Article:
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Emerging Options in Dispute Resolution

NCJ Number
ABA Journal Dated: (June 1989) Pages: 66-68
L Ray
Date Published
3 pages
Several dispute resolution processes and a pilot dispute resolution program are discussed, with the suggestion that lawyers and judges can often better serve the needs of clients and the public by replacing the win-lose orientation of litigation with the problem-solving focus of dispute resolution.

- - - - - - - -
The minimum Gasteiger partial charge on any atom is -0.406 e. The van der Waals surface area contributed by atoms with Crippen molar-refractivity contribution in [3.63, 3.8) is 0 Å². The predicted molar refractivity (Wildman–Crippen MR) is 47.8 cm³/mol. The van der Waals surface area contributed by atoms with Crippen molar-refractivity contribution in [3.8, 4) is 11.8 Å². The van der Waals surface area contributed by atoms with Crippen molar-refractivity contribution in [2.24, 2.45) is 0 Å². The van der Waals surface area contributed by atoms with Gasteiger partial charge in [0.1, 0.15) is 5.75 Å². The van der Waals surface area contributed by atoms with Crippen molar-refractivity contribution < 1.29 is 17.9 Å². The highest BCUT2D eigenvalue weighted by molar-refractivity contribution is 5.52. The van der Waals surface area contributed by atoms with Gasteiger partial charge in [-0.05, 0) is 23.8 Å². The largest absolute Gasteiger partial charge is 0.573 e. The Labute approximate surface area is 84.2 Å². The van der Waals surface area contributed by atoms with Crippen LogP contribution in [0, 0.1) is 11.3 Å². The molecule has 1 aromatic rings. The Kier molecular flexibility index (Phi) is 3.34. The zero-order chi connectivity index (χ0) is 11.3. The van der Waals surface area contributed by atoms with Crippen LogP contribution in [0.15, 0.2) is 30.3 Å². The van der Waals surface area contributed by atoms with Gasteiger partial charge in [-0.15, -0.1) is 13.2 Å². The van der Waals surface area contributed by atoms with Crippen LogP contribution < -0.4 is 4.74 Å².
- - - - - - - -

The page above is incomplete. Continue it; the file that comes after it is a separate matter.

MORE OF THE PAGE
In some jurisdictions courts are shutting down their civil court calendars and encouraging disputants to resolve their differences through dispute resolution. Law firms are also incorporating alternative dispute settlement into their practices. Alternative dispute settlement processes ranging from private judging to moderated settlement conferences are discussed in detail. To help disputants to find the most appropriate dispute settlement process, the American Bar Association has sponsored a pilot project called the Multi-Door Courthouse (Dispute Resolution) Centers in Houston, Texas and the District of Columbia. A counselor interviews the disputant to find the best forum to resolve his dispute. In the interview the consultants in the pilot projects assess case characteristics, dispute resolution options, and the desires of the parties. Not all problems can be resolved by mediation, however. Spousal and child abuse as well as alcohol and drug abuse are usually inappropriate problems for alternative dispute resolution.